Highly recommend watching: Travel Ban Explained

For more information on this subject, visit the following links:

Timeline of Travel Ban

CNN: Supreme Court allows part of travel ban to take effect

Supreme Court Document on Travel Ban



Affirmative Action is necessary and Fisher v. University of Texas proved why

On June 23rd, 2016 the Supreme Court of The United States literally threw out Abigail Fisher’s a young Caucasian woman’s argument that she was rejected from the University of Texas due to her race and ethnicity under affirmative action.

Now, before we get into the this subject. We need an understanding of what affirmative action is. A common misconception of affirmative action is that “it makes it easier for minority students to get into college programs compared to their white-counterparts’. Being a student of color, I have heard this argument multiple times. Affirmative action is not a policy that states “you must x amount of students of each ethnicity” it is a well-designed process that attempts to close the racial-gap that still exists in America until this day. The process first involves reaching out to underrepresented groups at schools in attempts to get them to apply, and once accepted-offering financial assistance and educational assistance such as (EOF-educational opportunity fund) in order to increase educational success. The whole point of the policy is to endorse diversity in the student body since many minorities have been underrepresented in higher education until affirmative action was put in place. Diversity is an important aspect of any educational institution especially since the population of America in generally is a melting-pot.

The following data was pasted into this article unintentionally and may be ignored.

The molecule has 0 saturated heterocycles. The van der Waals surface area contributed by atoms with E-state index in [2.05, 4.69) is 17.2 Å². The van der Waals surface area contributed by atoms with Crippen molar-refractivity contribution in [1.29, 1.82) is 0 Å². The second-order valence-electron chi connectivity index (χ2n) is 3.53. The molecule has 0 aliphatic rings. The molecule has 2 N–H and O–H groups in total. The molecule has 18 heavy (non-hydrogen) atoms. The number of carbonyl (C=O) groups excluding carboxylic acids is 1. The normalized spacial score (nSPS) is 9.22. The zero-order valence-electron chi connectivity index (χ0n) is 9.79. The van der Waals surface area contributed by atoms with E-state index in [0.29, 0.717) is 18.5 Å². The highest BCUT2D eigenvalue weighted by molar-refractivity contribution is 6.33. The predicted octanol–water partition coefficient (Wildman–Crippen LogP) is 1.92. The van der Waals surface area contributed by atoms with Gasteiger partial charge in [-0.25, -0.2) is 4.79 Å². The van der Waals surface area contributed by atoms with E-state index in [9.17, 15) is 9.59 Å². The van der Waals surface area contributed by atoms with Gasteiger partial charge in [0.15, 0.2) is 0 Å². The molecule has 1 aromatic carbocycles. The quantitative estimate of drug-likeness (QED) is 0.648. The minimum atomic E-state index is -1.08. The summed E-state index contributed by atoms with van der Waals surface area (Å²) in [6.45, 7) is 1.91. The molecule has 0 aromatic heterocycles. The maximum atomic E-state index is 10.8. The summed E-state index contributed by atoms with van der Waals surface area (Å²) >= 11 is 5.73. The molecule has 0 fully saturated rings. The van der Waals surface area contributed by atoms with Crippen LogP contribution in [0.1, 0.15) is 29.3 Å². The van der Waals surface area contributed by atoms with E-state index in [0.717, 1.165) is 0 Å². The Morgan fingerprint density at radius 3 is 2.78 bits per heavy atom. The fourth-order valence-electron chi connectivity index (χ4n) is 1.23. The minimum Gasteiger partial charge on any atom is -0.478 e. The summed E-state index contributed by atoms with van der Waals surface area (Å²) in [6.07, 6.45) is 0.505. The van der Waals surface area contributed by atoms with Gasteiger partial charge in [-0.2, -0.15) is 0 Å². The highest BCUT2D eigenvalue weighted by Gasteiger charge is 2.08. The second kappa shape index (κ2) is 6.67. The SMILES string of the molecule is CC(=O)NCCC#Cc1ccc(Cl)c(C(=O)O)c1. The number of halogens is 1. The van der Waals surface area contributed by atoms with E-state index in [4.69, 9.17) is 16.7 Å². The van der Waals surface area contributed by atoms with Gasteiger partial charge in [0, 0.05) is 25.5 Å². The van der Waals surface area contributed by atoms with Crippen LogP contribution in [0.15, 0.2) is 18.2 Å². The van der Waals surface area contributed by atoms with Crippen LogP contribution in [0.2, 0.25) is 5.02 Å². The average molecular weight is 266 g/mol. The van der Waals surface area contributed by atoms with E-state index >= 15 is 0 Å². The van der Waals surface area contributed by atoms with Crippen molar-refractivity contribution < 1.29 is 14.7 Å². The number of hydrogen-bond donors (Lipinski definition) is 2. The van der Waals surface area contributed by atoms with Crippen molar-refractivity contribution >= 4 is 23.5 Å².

Here’s a short video to explain affirmative action more: Affirmative Action

Why do we need this policy? America has a long history of racial, social and economic oppression. Due to this, students of lower socioeconomic status have less resources to receive higher education. And who falls under these brackets? Typically minorities. Now this does not automatically “discriminate” against Caucasians since anyone can qualify for need-based assistance (such as EOF) when attaining higher education – affirmative action is just an extra step that attempts to close the gap and allow minorities to be able to have the same opportunities as well. Having this policy in place ensures social equity which is defined as having equal access to social goods and services. Equality is good but it does not take into account all of the years of oppression many minorities have faced in this country, having programs that ensure equity do.